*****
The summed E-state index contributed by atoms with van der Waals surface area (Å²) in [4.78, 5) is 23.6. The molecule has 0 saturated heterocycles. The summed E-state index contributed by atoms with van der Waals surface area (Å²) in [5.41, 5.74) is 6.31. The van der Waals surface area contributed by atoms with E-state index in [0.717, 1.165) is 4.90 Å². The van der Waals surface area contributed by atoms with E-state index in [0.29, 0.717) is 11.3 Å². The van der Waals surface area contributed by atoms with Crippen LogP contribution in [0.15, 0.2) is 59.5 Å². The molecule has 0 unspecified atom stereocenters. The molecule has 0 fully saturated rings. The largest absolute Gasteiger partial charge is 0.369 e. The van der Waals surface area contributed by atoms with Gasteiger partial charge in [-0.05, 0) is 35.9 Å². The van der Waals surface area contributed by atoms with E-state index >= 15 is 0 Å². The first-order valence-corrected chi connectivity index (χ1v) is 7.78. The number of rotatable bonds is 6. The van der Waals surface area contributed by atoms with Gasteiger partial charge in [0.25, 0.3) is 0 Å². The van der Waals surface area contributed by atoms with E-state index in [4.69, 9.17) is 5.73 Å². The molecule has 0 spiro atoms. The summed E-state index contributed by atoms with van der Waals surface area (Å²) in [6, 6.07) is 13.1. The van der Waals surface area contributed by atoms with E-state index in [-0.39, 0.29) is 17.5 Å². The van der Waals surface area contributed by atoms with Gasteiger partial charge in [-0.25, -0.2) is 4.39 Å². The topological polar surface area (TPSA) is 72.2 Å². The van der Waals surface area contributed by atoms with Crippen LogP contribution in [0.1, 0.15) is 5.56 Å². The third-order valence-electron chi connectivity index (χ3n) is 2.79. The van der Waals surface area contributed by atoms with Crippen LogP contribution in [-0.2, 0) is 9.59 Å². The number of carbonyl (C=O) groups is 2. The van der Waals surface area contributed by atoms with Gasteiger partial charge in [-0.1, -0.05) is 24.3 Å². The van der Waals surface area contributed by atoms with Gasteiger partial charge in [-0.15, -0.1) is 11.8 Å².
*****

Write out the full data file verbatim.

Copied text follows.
The summed E-state index contributed by atoms with van der Waals surface area (Å²) in [4.78, 5) is 23.6. The molecule has 0 saturated heterocycles. The summed E-state index contributed by atoms with van der Waals surface area (Å²) in [5.41, 5.74) is 6.31. The van der Waals surface area contributed by atoms with E-state index in [0.717, 1.165) is 4.90 Å². The van der Waals surface area contributed by atoms with E-state index in [0.29, 0.717) is 11.3 Å². The van der Waals surface area contributed by atoms with Crippen LogP contribution in [0.15, 0.2) is 59.5 Å². The molecule has 0 unspecified atom stereocenters. The molecule has 0 fully saturated rings. The largest absolute Gasteiger partial charge is 0.369 e. The van der Waals surface area contributed by atoms with Gasteiger partial charge in [-0.05, 0) is 35.9 Å². The van der Waals surface area contributed by atoms with E-state index >= 15 is 0 Å². The first-order valence-corrected chi connectivity index (χ1v) is 7.78. The number of rotatable bonds is 6. The van der Waals surface area contributed by atoms with Gasteiger partial charge in [0.25, 0.3) is 0 Å². The van der Waals surface area contributed by atoms with E-state index in [4.69, 9.17) is 5.73 Å². The molecule has 0 spiro atoms. The summed E-state index contributed by atoms with van der Waals surface area (Å²) in [6, 6.07) is 13.1. The van der Waals surface area contributed by atoms with E-state index in [-0.39, 0.29) is 17.5 Å². The van der Waals surface area contributed by atoms with Gasteiger partial charge in [-0.25, -0.2) is 4.39 Å². The topological polar surface area (TPSA) is 72.2 Å². The van der Waals surface area contributed by atoms with Crippen LogP contribution in [0.1, 0.15) is 5.56 Å². The third-order valence-electron chi connectivity index (χ3n) is 2.79. The van der Waals surface area contributed by atoms with Crippen LogP contribution in [-0.2, 0) is 9.59 Å². The number of carbonyl (C=O) groups is 2. The van der Waals surface area contributed by atoms with Gasteiger partial charge in [-0.1, -0.05) is 24.3 Å². The van der Waals surface area contributed by atoms with Gasteiger partial charge in [-0.15, -0.1) is 11.8 Å².